Creating a Sustainable Lifestyle

Camille Dieterle's picture

When I set out to create a college course about sustainability from the lens of an occupational therapist, I had no idea if it would create any real impact.  Would students really care about how their daily activities impact our environment?  Would they be interested in seeing the connection between the wellness of their individual body, mind and spirit and that of the planet?

It turns out they did, and their curiosity, enthusiasm and creativity has been so infectious and inspiring that we’re going to start offering the course every semester.

The idea for the course began in 2007, when I was looking at the following questions while completing my clinical doctorate in occupational therapy:  Can engaging in environmentally sustainable behaviors improve personal wellness?  Can occupational therapy, and more specifically the Lifestyle Redesign® process help people to become more engaged in environmental sustainability on a personal level? I created an 8-week Green Lifestyle Redesign® program for university employees and found that the program did increase sustainable behaviors for most participants, though it was unclear if it had an impact on their wellness.  With such a small sample size of 7 (out of 19) who completed the pre and post-tests-- I didn’t really get my answers.  You can download slides here which describe the Green Lifestyle Redesign® program in more detail.

In 2010 I had the opportunity to test this further – though not clinically or through vigorous research.  I had the opportunity to make a course for undergraduates. 

Over a 16-week semester undergraduate students from variety of majors like film, political science, pre-OT, business, environmental studies, psychology and sociology, learned about the threats and opportunities involved in sustainability topics such as the impact of personal contact with nature, water, food, waste, chemicals, transportation, and life pace  - topics where personal choices are involved on a daily basis.   We uncovered the hidden processes behind where our stuff comes from and where it goes, how vulnerable our food and water systems can be and how what is often portrayed as “green” is not always so.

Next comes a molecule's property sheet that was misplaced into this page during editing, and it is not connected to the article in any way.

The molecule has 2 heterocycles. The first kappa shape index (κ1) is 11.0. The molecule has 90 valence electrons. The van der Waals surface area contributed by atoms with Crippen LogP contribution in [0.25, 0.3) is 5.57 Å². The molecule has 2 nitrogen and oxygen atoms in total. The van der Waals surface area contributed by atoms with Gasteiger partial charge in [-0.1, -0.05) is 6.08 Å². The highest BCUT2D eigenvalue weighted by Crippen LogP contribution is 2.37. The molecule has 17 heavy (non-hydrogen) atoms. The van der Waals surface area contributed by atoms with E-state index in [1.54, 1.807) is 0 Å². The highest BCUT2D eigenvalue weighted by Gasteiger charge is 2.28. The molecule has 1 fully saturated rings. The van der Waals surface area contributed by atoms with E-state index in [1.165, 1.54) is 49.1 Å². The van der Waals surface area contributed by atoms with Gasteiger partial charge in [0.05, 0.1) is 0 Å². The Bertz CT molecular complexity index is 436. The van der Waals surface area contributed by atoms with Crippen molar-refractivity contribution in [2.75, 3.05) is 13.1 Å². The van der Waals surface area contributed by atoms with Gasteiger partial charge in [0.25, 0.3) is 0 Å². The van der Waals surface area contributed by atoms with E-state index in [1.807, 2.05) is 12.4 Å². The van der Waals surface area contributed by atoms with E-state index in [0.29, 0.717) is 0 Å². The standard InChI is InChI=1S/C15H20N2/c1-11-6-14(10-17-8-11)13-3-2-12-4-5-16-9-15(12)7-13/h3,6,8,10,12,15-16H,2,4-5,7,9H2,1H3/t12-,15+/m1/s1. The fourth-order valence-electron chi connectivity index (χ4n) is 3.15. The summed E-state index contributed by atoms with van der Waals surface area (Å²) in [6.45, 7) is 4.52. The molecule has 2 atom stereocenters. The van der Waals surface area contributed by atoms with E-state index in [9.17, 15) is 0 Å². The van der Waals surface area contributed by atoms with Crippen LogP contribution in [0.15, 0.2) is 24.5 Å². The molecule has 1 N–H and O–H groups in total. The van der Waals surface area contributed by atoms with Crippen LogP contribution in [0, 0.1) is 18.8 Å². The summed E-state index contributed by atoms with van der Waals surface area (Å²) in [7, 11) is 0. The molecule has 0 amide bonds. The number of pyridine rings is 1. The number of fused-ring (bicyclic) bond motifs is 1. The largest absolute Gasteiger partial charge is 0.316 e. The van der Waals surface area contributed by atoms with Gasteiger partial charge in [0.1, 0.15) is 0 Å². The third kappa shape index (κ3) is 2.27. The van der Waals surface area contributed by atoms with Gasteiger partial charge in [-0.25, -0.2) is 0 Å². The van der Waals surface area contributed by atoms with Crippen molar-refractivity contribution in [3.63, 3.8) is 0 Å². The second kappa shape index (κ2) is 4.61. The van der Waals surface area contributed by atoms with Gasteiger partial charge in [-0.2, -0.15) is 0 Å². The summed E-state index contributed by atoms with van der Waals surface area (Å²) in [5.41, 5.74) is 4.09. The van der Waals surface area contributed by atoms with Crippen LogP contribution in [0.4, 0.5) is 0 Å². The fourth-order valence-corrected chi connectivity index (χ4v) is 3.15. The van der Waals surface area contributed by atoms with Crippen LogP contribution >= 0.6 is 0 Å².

In several assignments over the course of the semester students were required to present to the class about topics within these larger topics that matter to them.  During the most recent semester that ended in December 2012, the topics presented ranged from GMOs to over-fishing to diapers to vanishing bees to radically simplifying life.

So far I’ve taught the course three times, and each time the enrollment increases and the students’ experiences have been similar.  Here are a few quotes from journaling assignments. 

“We produce so much waste buying all these things for Christmas; it is absurd. This year, I’m going to write great letters/poems for the people I care about and do an activity with them.”

“I try to use less water and plastic, and collect my entire apartment’s recycling. With my reusable water bottle, I don’t have the need at all to buy individual plastic bottles—which is a testament to the effect that proper foundations play (when reusability is designed into a system it is easier to be sustainable). “

“I’ve still been attempting to maintain all of the positive behaviors gained over the first half of the class, like recycling, eating better, and using my time more wisely. I think that my life has changed for the better and I really hope that all of this will stay with me in the future after taking the class.”

“The craziest thing about all of this is how interrelated sustainability and personal achievement/wellness are. I never really thought about it before, but getting in touch with nature and doing my part to protect nature helps me to be healthier both mentally and physically. By biking a little more each week, I burn a few extra calories while using less gas and producing less pollution. By eating less meat and more vegetables, I “vote” with my dollars that vegetables are more valuable while having a healthier diet. I feel that my body is in better condition than it was before and the belief that I am contributing to a sustainable society makes me feel proud and accomplished! “

I continue to be inspired by my students’ inspiration - and am optimistic about growing this class to reach more students at USC.  There are so many offerings here and at other universities regarding sustainability and the physical sciences, life sciences, geography and urban studies, etc..   I’m finding that infusing this selection of sustainability courses with occupational science has exposed occupation/occupational therapy to a broader audience of students that wouldn’t otherwise find out about occupational therapy.  It’s incredibly satisfying, both professionally and personally, to introduce people new to OT to the power of occupation and personal wellness through sustainability. 

At this point, it’s hard for me to imagine a direct and above ground application of this work into the current healthcare system here in America – but I am hopeful anyway.  Increasing consciousness to stewardship – whether it be towards the self or the environment, or both, is critical to our species right now.  The more young adults graduating and going out into the world with the awareness generated in this class, the better.  And just like remembering to bring a bag to the grocery store or to turn off the faucet when you brush your teeth, every tiny bit counts.

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